The new and improved Moon model gives an eclipse path that has a more jagged shadow than previous, smoother looking outlines.
5. TESS to launch
Thanks to the Kepler Spacecraft we know of thousands of alien worlds, and in 2017 NASA will launch the successor mission TESS (Transiting Exoplanet Survey Satellite). Targeting 200,000 bright stars across the sky TESS hopes to find 500 Earth-sized worlds that briefly pass between us and dim the starlight. Crucially these alien worlds will be much closer to us than the planets spotted by Kepler meaning Earth-based telescopes can potentially measure the contents of their atmosphere and see if the conditions are right for life as we know it.
NASA will launch TESS in 2017, the successor mission to the incredibly successful planet hunter Kepler with the aim to find more Earth-like worlds closer to us than ever before.
6. China’s Mission to the Moon
China will continue to advance its rapidly developing space capability with a sample return mission from the Moon. The uncrewed Chang’e 5 will launch in 2017 with the goal of landing and returning 2kg of lunar regolith to Earth. If successful this effort will mark the first time that material has been returned from our neighbour since Gene Cernan and Apollo 17 left the Moon for the last time 45 years ago.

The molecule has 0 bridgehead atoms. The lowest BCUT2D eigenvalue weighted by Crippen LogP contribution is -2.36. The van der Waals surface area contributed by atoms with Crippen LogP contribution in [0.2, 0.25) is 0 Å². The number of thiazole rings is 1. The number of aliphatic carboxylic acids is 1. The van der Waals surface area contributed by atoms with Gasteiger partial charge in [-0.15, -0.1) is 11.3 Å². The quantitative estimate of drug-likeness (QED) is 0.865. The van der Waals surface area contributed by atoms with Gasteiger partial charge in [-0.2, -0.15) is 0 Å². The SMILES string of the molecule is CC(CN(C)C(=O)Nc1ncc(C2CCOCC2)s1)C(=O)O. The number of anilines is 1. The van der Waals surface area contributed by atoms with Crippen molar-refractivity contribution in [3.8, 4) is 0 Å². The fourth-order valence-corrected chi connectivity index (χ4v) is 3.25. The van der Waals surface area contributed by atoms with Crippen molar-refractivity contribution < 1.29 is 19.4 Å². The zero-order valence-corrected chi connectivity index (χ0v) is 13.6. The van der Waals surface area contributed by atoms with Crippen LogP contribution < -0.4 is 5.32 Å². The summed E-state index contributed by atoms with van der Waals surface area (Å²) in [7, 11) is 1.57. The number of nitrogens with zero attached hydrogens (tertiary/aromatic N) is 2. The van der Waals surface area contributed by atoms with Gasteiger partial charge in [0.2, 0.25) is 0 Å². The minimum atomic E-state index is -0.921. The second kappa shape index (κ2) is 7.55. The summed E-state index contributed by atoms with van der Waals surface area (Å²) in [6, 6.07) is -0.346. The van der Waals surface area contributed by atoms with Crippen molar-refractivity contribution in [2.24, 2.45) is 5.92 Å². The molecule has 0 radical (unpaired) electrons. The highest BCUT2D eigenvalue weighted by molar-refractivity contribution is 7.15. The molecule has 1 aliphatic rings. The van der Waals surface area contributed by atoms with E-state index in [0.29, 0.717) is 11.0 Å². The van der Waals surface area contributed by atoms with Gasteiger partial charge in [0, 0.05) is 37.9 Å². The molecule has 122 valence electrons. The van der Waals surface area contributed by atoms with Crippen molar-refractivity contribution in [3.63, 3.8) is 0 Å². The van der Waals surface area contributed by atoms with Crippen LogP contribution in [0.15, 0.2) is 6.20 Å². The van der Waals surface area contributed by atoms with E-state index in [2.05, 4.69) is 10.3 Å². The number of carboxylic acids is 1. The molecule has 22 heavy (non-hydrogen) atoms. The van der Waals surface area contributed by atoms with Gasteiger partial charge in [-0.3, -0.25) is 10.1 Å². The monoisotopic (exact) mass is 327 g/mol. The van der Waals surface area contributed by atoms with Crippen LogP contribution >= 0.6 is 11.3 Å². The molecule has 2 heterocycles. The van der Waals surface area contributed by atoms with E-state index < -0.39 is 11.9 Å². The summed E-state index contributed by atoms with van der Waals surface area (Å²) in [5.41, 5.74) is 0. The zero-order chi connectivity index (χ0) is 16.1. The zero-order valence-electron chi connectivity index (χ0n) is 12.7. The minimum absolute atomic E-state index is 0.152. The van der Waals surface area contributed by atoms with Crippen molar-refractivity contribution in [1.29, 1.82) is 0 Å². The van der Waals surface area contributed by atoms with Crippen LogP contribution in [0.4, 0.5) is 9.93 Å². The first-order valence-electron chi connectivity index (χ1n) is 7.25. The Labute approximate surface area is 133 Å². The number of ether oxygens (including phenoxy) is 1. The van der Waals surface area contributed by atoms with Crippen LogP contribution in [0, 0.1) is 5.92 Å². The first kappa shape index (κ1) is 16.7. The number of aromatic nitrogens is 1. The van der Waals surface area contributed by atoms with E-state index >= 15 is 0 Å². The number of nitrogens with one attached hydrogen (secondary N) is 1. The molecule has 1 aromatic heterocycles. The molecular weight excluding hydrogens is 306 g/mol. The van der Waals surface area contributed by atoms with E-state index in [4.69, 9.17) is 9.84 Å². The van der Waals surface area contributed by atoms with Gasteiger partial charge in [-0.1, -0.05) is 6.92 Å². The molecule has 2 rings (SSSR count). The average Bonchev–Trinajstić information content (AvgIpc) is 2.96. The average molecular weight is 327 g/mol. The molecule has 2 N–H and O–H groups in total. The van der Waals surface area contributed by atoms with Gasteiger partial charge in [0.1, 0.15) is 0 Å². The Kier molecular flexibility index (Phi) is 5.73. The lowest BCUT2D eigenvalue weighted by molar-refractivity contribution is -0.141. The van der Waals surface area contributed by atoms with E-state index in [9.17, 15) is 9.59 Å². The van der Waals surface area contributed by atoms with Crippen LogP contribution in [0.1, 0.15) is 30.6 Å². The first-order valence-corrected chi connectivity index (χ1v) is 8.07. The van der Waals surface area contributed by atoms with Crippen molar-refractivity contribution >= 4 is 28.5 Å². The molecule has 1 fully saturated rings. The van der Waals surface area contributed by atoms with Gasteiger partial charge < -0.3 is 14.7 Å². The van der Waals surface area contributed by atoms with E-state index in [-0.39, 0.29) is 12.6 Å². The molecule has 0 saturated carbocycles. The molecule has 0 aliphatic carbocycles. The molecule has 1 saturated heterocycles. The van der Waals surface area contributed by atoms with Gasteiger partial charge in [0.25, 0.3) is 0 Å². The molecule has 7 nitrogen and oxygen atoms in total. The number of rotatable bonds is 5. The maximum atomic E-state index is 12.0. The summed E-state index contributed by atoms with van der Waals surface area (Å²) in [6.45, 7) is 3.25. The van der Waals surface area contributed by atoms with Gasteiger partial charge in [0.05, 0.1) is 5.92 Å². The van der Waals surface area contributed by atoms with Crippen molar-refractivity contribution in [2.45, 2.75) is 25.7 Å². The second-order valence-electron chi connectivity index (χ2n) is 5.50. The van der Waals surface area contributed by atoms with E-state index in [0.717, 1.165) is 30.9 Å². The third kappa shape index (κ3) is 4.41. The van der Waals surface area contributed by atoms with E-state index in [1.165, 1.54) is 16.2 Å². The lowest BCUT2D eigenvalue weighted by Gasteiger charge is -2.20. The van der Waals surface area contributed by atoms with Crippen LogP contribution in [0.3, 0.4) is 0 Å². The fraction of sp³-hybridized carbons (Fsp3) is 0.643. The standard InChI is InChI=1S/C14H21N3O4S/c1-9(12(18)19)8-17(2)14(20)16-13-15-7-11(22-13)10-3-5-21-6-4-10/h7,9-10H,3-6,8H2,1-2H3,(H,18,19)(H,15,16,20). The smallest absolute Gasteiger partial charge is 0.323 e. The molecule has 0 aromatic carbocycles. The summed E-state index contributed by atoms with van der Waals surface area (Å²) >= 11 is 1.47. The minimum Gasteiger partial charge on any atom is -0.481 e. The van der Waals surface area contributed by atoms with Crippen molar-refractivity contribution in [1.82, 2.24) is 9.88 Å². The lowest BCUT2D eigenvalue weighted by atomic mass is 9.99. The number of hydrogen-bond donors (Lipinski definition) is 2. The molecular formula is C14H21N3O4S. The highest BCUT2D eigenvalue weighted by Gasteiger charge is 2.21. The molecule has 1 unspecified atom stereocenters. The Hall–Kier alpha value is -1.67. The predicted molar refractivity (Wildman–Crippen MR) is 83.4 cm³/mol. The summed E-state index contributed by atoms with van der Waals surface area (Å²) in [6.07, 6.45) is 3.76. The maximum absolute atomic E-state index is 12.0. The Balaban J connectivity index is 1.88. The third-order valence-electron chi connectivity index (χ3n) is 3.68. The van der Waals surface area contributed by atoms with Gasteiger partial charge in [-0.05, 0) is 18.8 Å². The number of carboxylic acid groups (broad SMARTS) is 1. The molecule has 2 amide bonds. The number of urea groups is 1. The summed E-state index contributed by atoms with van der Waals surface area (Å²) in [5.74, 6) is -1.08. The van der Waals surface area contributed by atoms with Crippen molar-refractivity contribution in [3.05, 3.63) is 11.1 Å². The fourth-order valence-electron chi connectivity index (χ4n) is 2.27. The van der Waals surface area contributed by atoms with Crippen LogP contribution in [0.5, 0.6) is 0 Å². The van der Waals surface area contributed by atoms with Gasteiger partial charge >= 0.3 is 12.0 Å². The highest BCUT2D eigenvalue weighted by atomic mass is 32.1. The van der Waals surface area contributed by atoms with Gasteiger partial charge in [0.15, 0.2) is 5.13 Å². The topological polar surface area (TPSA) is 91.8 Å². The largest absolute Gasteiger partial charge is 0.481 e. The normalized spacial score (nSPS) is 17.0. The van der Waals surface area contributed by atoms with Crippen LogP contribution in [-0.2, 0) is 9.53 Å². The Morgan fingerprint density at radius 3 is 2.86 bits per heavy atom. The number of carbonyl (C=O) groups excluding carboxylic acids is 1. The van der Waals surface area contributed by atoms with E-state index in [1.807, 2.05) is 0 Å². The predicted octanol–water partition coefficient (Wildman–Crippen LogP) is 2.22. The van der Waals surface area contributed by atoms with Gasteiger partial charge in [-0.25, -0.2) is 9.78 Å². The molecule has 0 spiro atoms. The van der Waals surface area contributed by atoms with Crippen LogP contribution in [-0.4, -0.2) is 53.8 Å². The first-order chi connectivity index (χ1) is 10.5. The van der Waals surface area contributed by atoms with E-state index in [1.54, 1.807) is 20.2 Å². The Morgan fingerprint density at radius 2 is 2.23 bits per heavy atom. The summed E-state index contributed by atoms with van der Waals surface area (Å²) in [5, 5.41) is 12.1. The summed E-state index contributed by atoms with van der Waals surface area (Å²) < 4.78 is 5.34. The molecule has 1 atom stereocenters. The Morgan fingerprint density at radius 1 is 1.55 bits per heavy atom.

7. Grand Finale around Saturn
On the 15th September, the Cassini spacecraft around Saturn will end its almost two decade long mission by burning up into the atmosphere of the gas giant. It will mark the end of an astoundingly valuable scientific mission and one that reached new highs at the end of 2016 when it embarked on a Grand Finale tour of the innermost Rings of Saturn. A region never before explored, and with over 20 dives between ring and planetary cloud-tops, we will learn about how these rings formed as well as uncover some of the hidden planet’s contents. The fiery end will ensure that hardy microbes on the spacecraft can’t contaminate the potentially habitable moons of Enceladus and Titan, Cassini’s final and ultimate contribution to space science.
In 2017 we won’t have to rely on computer generated animations of the swansong dive around Saturn by Cassini but will have the real thing as part of its Grand Finale.
8. Geminids Meteor Shower
End the year as it began with a meteor shower from asteroid 3200 Phaethon, which reaches its peak on the early hours of 14th December (visible anytime after midnight of the 13th December). This can be viewed by most of the world in the constellation of the Gemini (Twins). Even better with a New Moon just days away it will be dark enough to ensure almost all of the 120 shooting stars each hour will be visible.
There’s many more missions and space events, but if you get to experience even some of these events then maybe 2017 really will have been worth celebrating.
Featured Image: The annular solar eclipse of 4th January 2011 as seen by the Hinode satellite. The Moon is slightly more distant from Earth than in a total eclipse allowing a ring of sunlight to appear around the dark shadow of the Moon. NASA/Hinode/XRT
This article was originally published on The Conversation.